New federal oil-shale rules get chilly reception
Environmentalists, industry both skeptical of process by which royalty rates are set
The Bush administration’s oil-shale regulations handed down Monday sparked disappointment among environmentalists, proponents of a go-slow approach and the company generally considered furthest ahead in developing the resource.
Bureau of Land Management Director James Caswell approved the new regulations, which are intended to govern the development of 1.9 million acres of shale-bearing lands in Colorado, Utah and Wyoming.
The royalty rate begins at 5 percent for the first five years of commercial production. It then is to rise 1 percentage point each year thereafter until the last, when it would hit a ceiling of 12.5 percent.
The federal government would keep 51 percent of the royalties and send 49 percent to the affected states.
A coalition of environmental organizations characterized the regulations as a “gift to the oil industry” and Sen. Ken Salazar, D-Colo., said they “sell Colorado short.”
State officials said the federal government was getting ahead of itself.
“We still do not have the answers to essential questions,” said Harris Sherman, executive director of the Colorado Department of Natural Resources.
“It’s not what we were hoping to see,” said Tracy Boyd, communications and sustainability manager for Shell Oil Co.’s Mahogany Research Project in northwest Colorado.
The rules garnered some praise.
“Laying the groundwork for future oil shale development is a major victory,” said Peggy Rector, a former Rio Blanco County commissioner who heads Environmentally Conscious Consumers for Oil Shale, which supports development of shale.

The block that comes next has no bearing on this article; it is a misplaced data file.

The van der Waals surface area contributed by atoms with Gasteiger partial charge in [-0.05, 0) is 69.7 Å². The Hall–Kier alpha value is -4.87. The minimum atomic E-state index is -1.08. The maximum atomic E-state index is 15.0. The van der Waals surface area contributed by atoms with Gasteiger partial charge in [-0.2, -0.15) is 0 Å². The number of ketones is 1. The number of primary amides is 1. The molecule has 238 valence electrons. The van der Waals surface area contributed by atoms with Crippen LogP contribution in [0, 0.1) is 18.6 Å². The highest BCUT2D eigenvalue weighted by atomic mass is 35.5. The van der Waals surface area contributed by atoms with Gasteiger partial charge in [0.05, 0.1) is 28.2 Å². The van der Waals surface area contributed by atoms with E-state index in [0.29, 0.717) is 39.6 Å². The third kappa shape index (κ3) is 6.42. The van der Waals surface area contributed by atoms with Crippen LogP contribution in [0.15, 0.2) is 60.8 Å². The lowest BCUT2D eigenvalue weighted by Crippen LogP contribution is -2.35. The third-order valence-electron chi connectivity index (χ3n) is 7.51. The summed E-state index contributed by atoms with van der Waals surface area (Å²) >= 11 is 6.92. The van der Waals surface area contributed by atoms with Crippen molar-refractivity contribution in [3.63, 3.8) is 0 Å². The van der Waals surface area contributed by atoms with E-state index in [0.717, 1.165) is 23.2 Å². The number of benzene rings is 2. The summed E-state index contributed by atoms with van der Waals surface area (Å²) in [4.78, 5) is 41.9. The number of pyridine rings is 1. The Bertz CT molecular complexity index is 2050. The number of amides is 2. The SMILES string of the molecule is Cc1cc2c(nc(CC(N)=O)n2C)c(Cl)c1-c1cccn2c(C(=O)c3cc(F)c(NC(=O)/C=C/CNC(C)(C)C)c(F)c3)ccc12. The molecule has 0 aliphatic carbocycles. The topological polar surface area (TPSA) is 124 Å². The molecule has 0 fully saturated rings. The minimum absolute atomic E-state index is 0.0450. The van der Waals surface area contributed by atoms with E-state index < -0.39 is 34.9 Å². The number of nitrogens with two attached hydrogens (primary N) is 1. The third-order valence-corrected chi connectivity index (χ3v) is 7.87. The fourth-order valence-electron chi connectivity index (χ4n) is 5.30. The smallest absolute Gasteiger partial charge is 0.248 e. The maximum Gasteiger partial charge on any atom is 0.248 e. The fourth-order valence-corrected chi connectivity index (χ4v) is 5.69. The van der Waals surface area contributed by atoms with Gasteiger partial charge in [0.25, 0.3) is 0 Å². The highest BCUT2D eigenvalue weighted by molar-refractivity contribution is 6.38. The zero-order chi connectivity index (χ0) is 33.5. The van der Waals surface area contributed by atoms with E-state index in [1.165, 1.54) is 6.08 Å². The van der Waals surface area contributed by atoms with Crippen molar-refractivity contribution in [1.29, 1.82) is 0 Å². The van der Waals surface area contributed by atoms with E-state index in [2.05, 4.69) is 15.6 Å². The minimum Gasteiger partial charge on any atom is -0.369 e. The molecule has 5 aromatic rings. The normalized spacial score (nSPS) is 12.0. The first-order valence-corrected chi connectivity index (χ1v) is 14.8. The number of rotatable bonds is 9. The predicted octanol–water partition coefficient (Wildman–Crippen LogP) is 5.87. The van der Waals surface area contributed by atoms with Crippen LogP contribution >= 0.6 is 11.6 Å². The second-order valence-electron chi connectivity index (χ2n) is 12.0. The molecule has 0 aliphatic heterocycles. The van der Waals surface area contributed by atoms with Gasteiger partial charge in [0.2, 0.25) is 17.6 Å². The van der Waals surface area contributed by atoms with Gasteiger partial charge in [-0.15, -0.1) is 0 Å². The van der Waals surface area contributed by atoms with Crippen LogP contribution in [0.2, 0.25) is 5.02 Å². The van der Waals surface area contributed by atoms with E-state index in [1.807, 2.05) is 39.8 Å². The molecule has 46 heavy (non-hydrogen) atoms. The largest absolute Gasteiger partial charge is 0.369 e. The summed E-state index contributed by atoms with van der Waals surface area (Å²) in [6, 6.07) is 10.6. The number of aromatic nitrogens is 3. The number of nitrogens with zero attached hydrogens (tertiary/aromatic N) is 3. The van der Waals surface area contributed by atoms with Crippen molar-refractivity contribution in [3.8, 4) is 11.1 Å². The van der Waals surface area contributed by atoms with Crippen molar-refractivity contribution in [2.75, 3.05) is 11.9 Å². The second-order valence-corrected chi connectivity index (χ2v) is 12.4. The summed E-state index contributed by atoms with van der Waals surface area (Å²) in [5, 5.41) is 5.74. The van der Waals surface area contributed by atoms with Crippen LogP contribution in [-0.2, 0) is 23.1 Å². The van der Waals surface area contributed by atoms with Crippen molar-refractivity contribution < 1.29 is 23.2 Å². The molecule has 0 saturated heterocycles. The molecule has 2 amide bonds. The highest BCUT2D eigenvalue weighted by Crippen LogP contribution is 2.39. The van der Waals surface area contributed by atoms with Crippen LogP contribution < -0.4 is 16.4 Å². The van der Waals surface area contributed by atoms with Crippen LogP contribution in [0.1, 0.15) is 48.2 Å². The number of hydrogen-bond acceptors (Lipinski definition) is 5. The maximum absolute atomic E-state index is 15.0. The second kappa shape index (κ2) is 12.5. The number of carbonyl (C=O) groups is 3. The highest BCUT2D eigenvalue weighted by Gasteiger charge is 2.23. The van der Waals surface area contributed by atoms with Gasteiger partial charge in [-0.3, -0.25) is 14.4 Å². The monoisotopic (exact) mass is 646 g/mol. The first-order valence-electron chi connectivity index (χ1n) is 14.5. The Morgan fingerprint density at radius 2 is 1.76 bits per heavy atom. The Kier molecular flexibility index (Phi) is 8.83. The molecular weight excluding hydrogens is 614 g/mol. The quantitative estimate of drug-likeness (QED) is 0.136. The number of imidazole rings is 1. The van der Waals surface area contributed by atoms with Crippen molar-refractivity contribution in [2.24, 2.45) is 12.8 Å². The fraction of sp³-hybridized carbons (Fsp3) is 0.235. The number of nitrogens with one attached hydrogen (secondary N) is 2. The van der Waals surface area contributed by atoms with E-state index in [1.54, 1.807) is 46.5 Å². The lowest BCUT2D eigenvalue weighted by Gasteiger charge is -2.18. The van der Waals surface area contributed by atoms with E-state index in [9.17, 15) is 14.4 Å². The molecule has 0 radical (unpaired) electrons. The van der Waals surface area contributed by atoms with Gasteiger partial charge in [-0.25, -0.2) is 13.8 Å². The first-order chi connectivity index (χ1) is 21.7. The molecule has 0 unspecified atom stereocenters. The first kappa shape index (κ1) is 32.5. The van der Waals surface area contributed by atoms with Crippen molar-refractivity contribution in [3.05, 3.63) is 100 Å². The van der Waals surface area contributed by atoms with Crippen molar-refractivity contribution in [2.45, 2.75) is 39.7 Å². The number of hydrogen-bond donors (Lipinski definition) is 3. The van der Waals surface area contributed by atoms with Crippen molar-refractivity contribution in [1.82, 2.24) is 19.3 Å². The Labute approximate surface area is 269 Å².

“It’s a start,” said Alyson Heyrend, a spokeswoman for U.S. Rep. Jim Matheson, D-Utah, who last fall persuaded the Democrat leadership of the House to drop its insistence on a moratorium on developing rules for oil shale development.
Approving the rules was one of several “extraordinary steps” the Bureau of Land Management was taking to ensure energy security, Caswell said in a statement.
The Interior Department also amended land-use plans affecting 1.9 million acres in Utah, Colorado, and Wyoming to set them aside for potential commercial oil shale development.
Even under fast-track scenarios, however, oil shale development is at least eight years away and more likely a dozen, Boyd said.
The BLM administers five research-and-development leases on oil shale lands in Colorado and one in Utah. Shell is working on three of the Colorado leases.
The rules, including the royalty rate, will give some companies greater confidence, said Glenn Vawter, executive director of the National Oil Shale Association, but the rules seem to fall short of recognizing
the capital costs of starting the industry.
Oil shale is in the same place as the tar sands industry in Alberta, Canada, once was, Boyd said.
The Canadian government levied a 5 percent royalty and the industry languished, he said. When the royalty fell to 1 percent, companies were allowed to recoup their capital investment before paying royalties.
“We’re where they were 30 years ago,” he said. “We were hoping for more of a sliding scale that would give us the incentive and the opportunity for a good, strong, commercial, viable operation to get going.”
The rules don’t set the stage for commercial leasing and fall short of setting into motion those activities.
Any commercial operation will have to complete three levels of national environmental reviews and dozens of other permits and approvals.
A 10- to 12-year horizon for development “is kind of like a fast track,” he said. “If no one challenges it, it could go quicker.”
Among the questions that remain to be answered are the kinds of technologies that will be used, how much it will cost to extract petroleum from the shale, the environmental effects of production and its effect on groundwater, Sherman said.
Any decision also has to take into account the effect on West Slope communities.
“I don’t think you can responsibly set the royalty rate without knowing what the costs of extraction will be,” he said.
A suggestion by Club 20, the West Slope lobbying and promotional organization, that companies be allowed to make upfront investments in local communities and be able to credit them against their royalties appeared not to have been included, Executive Director Reeves Brown said.
That “would get money on the ground before impacts occur,”’ Brown said.